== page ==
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Cell Host Microbe. 2017 Jun 14;21(6):682-694.e5. doi: 10.1016/j.chom.2017.05.005.

Enhancement of IFNγ Production by Distinct Commensals Ameliorates Salmonella-Induced Disease.

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Research Group Microbial Immune Regulation, Helmholtz Centre for Infection Research, 38124 Braunschweig, Germany.
Institute for Laboratory Animal Science, Hannover Medical School, 30625 Hannover, Germany.
Department of Microbial Pathogenesis and Microbial Sciences Institute, Yale University School of Medicine, New Haven, CT 06510, USA.
Institute for Experimental Infection Research, TWINCORE, Centre for Experimental and Clinical Infection Research, Hannover Medical School and the Helmholtz Centre for Infection Research, 30625 Hannover, Germany.
Department of Immunobiology, Howard Hughes Medical Institute, Yale University, New Haven, CT 06520, USA.
Research Group Infection Biology of Salmonella, Helmholtz Centre for Infection Research, 38124 Braunschweig, Germany.
Research Group Microbial Immune Regulation, Helmholtz Centre for Infection Research, 38124 Braunschweig, Germany. Electronic address:


The microbiota contributes to colonization resistance against invading pathogens by competing for metabolites, producing inhibitory substances, and priming protective immune responses. However, the specific commensal bacteria that promote host resistance and immune-mediated protection remain largely elusive. Using isogenic mouse lines with distinct microbiota profiles, we demonstrate that severity of disease induced by enteric Salmonella Typhimurium infection is strongly modulated by microbiota composition in individual lines. Transferring a restricted community of cultivable intestinal commensals from protected into susceptible mice decreases S. Typhimurium tissue colonization and consequently disease severity. This reduced tissue colonization, along with ameliorated weight loss and prolonged survival, depends on microbiota-enhanced IFNγ production, as IFNγ-deficient mice do not exhibit protective effects. Innate cells and CD4+ T cells increase in number and show high levels of IFNγ after transfer of the commensal community. Thus, distinct microbiota members prevent intestinal Salmonella infection by enhancing antibacterial IFNγ responses.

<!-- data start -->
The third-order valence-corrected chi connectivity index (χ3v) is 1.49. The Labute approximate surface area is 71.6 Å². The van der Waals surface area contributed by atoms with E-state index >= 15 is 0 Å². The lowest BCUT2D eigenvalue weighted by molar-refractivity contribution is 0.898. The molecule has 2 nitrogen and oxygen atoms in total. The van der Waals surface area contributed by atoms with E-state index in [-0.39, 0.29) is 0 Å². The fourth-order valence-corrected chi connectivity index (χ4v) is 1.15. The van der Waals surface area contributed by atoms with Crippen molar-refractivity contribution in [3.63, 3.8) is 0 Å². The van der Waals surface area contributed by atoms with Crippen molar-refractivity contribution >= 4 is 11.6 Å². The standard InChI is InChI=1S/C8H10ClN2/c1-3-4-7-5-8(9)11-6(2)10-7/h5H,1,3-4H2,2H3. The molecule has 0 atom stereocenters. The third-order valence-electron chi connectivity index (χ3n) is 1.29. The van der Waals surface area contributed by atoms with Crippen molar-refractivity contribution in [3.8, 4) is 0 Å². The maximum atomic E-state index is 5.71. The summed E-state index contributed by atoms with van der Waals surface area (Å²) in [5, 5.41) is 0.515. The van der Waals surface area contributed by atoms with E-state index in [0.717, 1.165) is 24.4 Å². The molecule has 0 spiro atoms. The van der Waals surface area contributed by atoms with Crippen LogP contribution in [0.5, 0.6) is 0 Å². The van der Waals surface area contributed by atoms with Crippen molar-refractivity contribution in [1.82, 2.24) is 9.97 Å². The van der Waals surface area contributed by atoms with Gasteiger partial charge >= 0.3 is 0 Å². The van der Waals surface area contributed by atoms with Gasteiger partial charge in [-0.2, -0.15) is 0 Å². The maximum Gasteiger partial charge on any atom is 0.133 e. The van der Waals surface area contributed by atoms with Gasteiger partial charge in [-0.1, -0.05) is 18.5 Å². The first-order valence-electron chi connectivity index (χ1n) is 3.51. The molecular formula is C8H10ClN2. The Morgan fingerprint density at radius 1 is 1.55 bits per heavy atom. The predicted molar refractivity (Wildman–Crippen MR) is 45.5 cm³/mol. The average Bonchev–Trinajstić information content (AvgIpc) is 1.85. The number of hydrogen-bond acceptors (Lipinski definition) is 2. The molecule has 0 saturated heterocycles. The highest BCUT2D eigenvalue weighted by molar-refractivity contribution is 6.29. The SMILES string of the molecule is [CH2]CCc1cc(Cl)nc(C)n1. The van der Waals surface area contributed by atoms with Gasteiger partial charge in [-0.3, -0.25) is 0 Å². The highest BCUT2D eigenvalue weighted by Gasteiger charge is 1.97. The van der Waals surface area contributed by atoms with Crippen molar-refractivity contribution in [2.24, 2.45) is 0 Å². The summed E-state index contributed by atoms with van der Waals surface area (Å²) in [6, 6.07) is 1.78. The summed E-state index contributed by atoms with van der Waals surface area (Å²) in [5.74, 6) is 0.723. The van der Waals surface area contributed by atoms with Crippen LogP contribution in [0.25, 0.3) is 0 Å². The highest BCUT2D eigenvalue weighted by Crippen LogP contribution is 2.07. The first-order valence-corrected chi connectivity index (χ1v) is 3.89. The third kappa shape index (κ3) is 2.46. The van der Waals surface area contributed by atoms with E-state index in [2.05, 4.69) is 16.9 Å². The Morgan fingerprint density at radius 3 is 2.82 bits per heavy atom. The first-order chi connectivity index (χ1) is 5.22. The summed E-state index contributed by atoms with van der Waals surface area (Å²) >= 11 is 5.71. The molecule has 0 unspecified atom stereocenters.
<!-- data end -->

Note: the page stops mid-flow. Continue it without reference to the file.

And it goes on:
16S rRNA sequencing; CD4(+) T cells; IFNγ; Salmonella Typhimurium; bacterial cultivation; colonization resistance; enteric infections; intestinal microbiota

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